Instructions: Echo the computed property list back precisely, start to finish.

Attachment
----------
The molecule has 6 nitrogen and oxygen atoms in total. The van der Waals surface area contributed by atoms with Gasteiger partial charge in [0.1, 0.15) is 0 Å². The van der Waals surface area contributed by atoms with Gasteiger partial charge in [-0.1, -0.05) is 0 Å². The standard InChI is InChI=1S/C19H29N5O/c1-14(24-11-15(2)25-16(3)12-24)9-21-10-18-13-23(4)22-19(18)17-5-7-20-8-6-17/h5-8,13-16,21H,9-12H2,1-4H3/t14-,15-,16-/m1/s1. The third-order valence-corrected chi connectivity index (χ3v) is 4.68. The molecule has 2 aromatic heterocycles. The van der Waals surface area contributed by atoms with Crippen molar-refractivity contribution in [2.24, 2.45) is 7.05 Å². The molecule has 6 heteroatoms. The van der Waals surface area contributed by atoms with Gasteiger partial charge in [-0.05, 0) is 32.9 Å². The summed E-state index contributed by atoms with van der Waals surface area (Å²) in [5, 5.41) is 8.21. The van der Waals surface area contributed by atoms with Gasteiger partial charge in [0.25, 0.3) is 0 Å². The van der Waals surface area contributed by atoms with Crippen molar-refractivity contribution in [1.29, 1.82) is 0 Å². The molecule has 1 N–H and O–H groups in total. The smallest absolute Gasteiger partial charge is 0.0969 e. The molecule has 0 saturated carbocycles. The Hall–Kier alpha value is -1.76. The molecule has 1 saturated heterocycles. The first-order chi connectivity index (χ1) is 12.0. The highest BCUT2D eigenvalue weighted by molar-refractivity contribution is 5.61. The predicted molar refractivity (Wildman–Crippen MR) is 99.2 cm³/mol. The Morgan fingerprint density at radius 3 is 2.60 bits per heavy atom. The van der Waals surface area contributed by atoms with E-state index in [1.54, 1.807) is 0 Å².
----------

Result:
The molecule has 6 nitrogen and oxygen atoms in total. The van der Waals surface area contributed by atoms with Gasteiger partial charge in [0.1, 0.15) is 0 Å². The van der Waals surface area contributed by atoms with Gasteiger partial charge in [-0.1, -0.05) is 0 Å². The standard InChI is InChI=1S/C19H29N5O/c1-14(24-11-15(2)25-16(3)12-24)9-21-10-18-13-23(4)22-19(18)17-5-7-20-8-6-17/h5-8,13-16,21H,9-12H2,1-4H3/t14-,15-,16-/m1/s1. The third-order valence-corrected chi connectivity index (χ3v) is 4.68. The molecule has 2 aromatic heterocycles. The van der Waals surface area contributed by atoms with Crippen molar-refractivity contribution in [2.24, 2.45) is 7.05 Å². The molecule has 6 heteroatoms. The van der Waals surface area contributed by atoms with Gasteiger partial charge in [-0.05, 0) is 32.9 Å². The summed E-state index contributed by atoms with van der Waals surface area (Å²) in [5, 5.41) is 8.21. The van der Waals surface area contributed by atoms with Gasteiger partial charge in [0.25, 0.3) is 0 Å². The van der Waals surface area contributed by atoms with Crippen molar-refractivity contribution in [1.29, 1.82) is 0 Å². The molecule has 1 N–H and O–H groups in total. The smallest absolute Gasteiger partial charge is 0.0969 e. The molecule has 0 saturated carbocycles. The Hall–Kier alpha value is -1.76. The molecule has 1 saturated heterocycles. The first-order chi connectivity index (χ1) is 12.0. The highest BCUT2D eigenvalue weighted by molar-refractivity contribution is 5.61. The predicted molar refractivity (Wildman–Crippen MR) is 99.2 cm³/mol. The Morgan fingerprint density at radius 3 is 2.60 bits per heavy atom. The van der Waals surface area contributed by atoms with E-state index in [1.54, 1.807) is 0 Å².